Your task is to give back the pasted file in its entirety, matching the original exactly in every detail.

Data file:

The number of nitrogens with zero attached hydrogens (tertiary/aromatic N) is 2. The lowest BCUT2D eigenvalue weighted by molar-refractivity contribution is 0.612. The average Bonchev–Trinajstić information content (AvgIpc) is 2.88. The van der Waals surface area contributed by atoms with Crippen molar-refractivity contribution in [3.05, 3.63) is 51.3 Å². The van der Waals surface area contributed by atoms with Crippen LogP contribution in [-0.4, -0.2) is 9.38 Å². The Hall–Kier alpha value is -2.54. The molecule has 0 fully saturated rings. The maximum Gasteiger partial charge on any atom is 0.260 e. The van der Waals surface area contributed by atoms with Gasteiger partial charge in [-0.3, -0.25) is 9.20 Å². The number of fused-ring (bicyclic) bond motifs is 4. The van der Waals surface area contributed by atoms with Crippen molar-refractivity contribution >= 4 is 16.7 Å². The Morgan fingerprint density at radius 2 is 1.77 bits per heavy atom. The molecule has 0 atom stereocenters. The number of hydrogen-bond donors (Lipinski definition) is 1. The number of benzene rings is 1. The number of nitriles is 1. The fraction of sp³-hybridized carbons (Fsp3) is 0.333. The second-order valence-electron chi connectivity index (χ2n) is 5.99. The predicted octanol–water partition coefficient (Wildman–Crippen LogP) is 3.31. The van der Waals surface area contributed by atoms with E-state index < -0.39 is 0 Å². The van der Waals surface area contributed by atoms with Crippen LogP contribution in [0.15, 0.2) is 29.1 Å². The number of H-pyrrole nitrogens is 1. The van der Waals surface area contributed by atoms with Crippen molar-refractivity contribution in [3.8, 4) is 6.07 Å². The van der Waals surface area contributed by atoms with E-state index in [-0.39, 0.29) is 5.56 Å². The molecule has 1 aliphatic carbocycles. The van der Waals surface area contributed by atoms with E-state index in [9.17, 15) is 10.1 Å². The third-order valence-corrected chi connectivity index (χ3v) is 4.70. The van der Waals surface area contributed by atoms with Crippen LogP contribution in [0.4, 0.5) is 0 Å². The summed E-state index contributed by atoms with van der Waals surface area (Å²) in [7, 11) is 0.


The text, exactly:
The number of nitrogens with zero attached hydrogens (tertiary/aromatic N) is 2. The lowest BCUT2D eigenvalue weighted by molar-refractivity contribution is 0.612. The average Bonchev–Trinajstić information content (AvgIpc) is 2.88. The van der Waals surface area contributed by atoms with Crippen molar-refractivity contribution in [3.05, 3.63) is 51.3 Å². The van der Waals surface area contributed by atoms with Crippen LogP contribution in [-0.4, -0.2) is 9.38 Å². The Hall–Kier alpha value is -2.54. The molecule has 0 fully saturated rings. The maximum Gasteiger partial charge on any atom is 0.260 e. The van der Waals surface area contributed by atoms with Gasteiger partial charge in [-0.3, -0.25) is 9.20 Å². The number of fused-ring (bicyclic) bond motifs is 4. The van der Waals surface area contributed by atoms with Crippen molar-refractivity contribution >= 4 is 16.7 Å². The Morgan fingerprint density at radius 2 is 1.77 bits per heavy atom. The molecule has 0 atom stereocenters. The number of hydrogen-bond donors (Lipinski definition) is 1. The number of benzene rings is 1. The number of nitriles is 1. The fraction of sp³-hybridized carbons (Fsp3) is 0.333. The second-order valence-electron chi connectivity index (χ2n) is 5.99. The predicted octanol–water partition coefficient (Wildman–Crippen LogP) is 3.31. The van der Waals surface area contributed by atoms with E-state index < -0.39 is 0 Å². The van der Waals surface area contributed by atoms with Crippen LogP contribution in [0.15, 0.2) is 29.1 Å². The number of H-pyrrole nitrogens is 1. The van der Waals surface area contributed by atoms with Crippen molar-refractivity contribution in [3.8, 4) is 6.07 Å². The van der Waals surface area contributed by atoms with E-state index in [-0.39, 0.29) is 5.56 Å². The molecule has 1 aliphatic carbocycles. The van der Waals surface area contributed by atoms with E-state index in [9.17, 15) is 10.1 Å². The third-order valence-corrected chi connectivity index (χ3v) is 4.70. The van der Waals surface area contributed by atoms with Crippen LogP contribution in [0.4, 0.5) is 0 Å². The summed E-state index contributed by atoms with van der Waals surface area (Å²) in [7, 11) is 0.